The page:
A prominent trauma surgeon at Johns Hopkins Hospital who survived being shot as a teen and advocates nationally for gun violence prevention says he recently had a “death threat" placed on the windshield of his car.
Dr. Joseph Sakran posted images of the alleged threat — a sheet of paper featuring a hand pointing a gun straight ahead, with the message “The End is Near" beneath it — on Twitter late Saturday afternoon. It quickly gained notice and retweets within the gun-violence prevention community, including by Parkland, Florida, shooting survivor David Hogg.
Sakran however deleted his thread of tweets about the alleged incident on Monday morning. He said he did so at the advice of law enforcement, who also advised him to stop discussing the matter publicly. He declined to comment further.
Sakran, who operates on gunshot victims in Baltimore, said previously he planned to report the incident to law enforcement, in part at the urging of others who saw his tweets.
In an interview with The Baltimore Sun, he said he believed the paper was placed on his car, parked near his parents’ home in Northern Virginia, sometime on or before Jan. 20 — which was the Martin Luther King Jr. holiday and the same day as a gun rights rally in Richmond, the state’s capital.
The rally spurred Gov. Ralph Northam to declare a temporary state of emergency, citing what he said were credible threats of violence. Extremist groups had posted ominous messages online, and the FBI had arrested three men the week before, two from Maryland, whom it said were white supremacists. The men, the federal authorities alleged, had a machine gun and planned to attend the rally.
Virginia Capitol Police tasked with staffing officers for the rally said they were not aware of any threats against gun control activists.
According to Fairfax County Police records obtained by The Sun through a Virginia public records request, Sakran reported the incident to to police on Monday evening, explaining to the officer his role advocating for gun-related legislation and describing his discovering the paper on his car the week prior.
“Sakran advised he initially did not think much of it, but that members of his support staff recommended he reported the incident,” the officer wrote. He noted that he advised Sakran “to call 911 if he sees someone near his property that causes him concern and to (as always) be aware of his surroundings.”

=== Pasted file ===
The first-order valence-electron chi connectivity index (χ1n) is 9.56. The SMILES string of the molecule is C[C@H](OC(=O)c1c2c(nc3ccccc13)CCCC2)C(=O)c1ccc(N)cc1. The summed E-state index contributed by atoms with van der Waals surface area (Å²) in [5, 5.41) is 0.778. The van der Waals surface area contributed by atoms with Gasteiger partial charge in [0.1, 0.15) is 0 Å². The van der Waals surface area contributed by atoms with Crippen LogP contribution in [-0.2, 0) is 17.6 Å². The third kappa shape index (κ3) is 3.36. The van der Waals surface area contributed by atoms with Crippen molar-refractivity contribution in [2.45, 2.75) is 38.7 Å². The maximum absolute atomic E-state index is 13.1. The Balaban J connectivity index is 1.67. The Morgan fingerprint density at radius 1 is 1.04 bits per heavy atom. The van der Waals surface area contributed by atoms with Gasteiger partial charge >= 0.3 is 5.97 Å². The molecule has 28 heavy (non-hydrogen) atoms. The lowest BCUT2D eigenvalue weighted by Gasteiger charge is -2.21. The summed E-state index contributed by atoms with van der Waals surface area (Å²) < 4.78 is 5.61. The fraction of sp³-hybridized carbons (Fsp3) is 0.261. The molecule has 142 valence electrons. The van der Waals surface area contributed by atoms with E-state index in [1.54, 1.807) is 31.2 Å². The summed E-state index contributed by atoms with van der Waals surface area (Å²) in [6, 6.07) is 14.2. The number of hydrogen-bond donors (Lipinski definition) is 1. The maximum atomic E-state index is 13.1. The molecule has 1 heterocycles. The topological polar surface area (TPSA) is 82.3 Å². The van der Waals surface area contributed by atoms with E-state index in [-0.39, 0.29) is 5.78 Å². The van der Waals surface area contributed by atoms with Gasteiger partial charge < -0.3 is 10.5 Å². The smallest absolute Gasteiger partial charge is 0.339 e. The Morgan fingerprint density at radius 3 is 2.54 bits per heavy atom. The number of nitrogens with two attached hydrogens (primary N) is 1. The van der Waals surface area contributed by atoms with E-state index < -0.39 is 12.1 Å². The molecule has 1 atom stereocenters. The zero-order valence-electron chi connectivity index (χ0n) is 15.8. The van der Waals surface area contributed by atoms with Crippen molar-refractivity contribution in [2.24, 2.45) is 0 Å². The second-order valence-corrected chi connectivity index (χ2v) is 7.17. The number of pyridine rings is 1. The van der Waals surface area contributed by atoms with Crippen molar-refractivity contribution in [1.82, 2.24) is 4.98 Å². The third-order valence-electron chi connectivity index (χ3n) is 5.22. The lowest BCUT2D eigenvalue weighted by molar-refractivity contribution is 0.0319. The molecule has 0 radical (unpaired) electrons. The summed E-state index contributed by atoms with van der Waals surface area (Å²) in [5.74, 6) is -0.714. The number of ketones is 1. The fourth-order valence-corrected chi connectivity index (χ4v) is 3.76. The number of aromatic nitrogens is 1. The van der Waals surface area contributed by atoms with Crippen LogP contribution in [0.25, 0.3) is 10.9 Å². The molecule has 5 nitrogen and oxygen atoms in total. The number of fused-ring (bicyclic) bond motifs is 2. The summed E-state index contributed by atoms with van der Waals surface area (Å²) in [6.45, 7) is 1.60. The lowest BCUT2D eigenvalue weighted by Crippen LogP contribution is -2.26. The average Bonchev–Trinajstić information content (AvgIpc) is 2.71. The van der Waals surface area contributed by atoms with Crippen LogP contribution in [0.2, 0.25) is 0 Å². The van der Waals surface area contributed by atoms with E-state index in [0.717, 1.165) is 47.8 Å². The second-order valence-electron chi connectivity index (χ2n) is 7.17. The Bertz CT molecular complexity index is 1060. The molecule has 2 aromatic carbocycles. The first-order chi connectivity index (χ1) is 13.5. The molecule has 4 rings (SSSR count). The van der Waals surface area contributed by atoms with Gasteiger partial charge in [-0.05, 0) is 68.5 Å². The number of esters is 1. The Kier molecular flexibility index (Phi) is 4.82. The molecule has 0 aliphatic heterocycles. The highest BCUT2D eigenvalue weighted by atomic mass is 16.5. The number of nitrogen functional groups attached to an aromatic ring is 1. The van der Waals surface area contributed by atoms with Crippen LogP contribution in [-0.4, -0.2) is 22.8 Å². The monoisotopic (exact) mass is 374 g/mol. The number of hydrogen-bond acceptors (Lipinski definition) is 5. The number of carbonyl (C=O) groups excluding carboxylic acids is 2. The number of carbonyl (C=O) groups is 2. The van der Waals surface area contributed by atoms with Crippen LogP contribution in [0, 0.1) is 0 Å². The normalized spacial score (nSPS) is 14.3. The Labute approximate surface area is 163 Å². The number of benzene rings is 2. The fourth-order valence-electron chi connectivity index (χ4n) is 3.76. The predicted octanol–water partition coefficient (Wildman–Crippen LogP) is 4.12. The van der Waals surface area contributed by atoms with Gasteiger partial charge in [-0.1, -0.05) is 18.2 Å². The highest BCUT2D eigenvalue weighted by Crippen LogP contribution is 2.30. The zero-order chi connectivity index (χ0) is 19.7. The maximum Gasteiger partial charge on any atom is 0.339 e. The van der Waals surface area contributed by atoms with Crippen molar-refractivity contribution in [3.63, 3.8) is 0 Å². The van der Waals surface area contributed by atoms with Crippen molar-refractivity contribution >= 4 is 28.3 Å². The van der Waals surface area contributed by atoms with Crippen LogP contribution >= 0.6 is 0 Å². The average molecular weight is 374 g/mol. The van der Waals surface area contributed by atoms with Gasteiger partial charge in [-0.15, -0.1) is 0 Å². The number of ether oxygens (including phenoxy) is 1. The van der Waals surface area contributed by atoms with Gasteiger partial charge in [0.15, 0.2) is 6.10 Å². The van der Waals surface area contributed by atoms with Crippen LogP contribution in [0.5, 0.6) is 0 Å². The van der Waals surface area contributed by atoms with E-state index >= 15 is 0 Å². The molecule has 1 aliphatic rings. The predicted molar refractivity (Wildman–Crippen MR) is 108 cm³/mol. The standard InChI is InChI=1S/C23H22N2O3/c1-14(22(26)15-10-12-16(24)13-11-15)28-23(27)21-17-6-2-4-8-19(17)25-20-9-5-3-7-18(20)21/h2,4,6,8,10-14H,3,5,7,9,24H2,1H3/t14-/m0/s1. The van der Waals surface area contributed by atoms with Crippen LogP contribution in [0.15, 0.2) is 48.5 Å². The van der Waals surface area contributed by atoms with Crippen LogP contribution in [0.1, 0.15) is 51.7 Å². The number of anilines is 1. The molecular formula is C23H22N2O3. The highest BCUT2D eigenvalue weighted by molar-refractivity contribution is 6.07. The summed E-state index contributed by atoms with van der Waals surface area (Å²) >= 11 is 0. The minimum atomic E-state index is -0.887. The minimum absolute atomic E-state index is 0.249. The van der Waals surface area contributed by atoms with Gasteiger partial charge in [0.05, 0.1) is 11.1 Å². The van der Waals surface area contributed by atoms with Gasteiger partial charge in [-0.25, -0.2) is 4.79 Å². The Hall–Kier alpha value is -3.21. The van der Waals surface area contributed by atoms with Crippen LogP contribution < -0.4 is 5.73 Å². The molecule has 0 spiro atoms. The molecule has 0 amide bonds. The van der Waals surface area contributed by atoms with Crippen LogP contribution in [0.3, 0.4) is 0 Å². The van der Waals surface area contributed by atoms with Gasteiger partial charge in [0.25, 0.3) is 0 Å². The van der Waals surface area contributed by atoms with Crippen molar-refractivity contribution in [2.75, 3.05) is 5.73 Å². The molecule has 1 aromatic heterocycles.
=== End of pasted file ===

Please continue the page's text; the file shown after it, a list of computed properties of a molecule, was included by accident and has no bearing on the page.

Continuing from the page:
Sakran, 42, said in his interview with The Sun that he recalls grabbing what he thought was a flier off his windshield on the morning of Jan. 21 as he made his way into work at the U.S. Capitol, where he is serving as a Robert Wood Johnson Foundation health policy fellow. Sakran took a sabbatical from his position as director of emergency general surgery at Johns Hopkins Hospital to take the fellowship.
He said he took no notice of what was on the paper that morning, distracted by thoughts about his new job. But days later, as he was cleaning out his car, he took a closer look and realized what it was with a jolt, he said.
“I was like, ‘Oh my gosh,’” he said. "A lot of emotions went through me, to be honest with you, having been a survivor — and also for my family.”
Sakran was a high school senior in Northern Virginia in 1994 when an errant bullet fired during a fight at a football game struck him in the throat. His experience inspired him to become a trauma surgeon. But his parents had gone through so much, he thought. And now this?
“I just cannot imagine putting them through anything else,” he said. “I’m not sure who did it. I’m not sure how they got my information. But as someone who takes care of [gunshot] patients day in and day out in Baltimore and who has been working at the intersection of health and public safety ... it’s just so concerning.”
Sakran said he couldn’t help but wonder whether his national advocacy work had caused someone to target him.
In 2018, he dove headlong into an online debate around the role of medical doctors in gun policy discussions, after the National Rifle Association tweeted a link to a commentary on that role, writing, “Someone should tell self-important anti-gun doctors to stay in their lane."
Sakran responded, “As a Trauma Surgeon and survivor of #GunViolence I cannot believe the audacity of the @NRA to make such a divisive statement. We take care of these patients everyday. Where are you when I’m having to tell all those families their loved one has died.”
He also created the @ThisIsOurLane handle, based on the hashtag #ThisIsOurLane that medical professionals were using to respond to the NRA.
Sakran has since testified on Capitol Hill about gun violence and policies he believes should be adopted, including universal background checks for gun owners.
After finding the alleged threat in his car, Sakran said, he took a couple of pictures — placing it back on his windshield for one — and then threw it in the trash, ready to ignore it. On Saturday, he changed his mind.
In a thread of tweets, he talked about partners he has worked with in preventing gun violence, and patients he has cared for.
“We have the opportunity and the responsibility to make communities safer for Americans," he wrote. "For the person who thought they could Silence me by threatening my life, you clearly know nothing about me..... Thank You for showing me that our movement is making a difference.”
This article was updated to reflect that Sakran has since deleted his tweets regarding this alleged incident, and to describe the Fairfax County police report.
Baltimore Sun reporter McKenna Oxenden contributed to this report.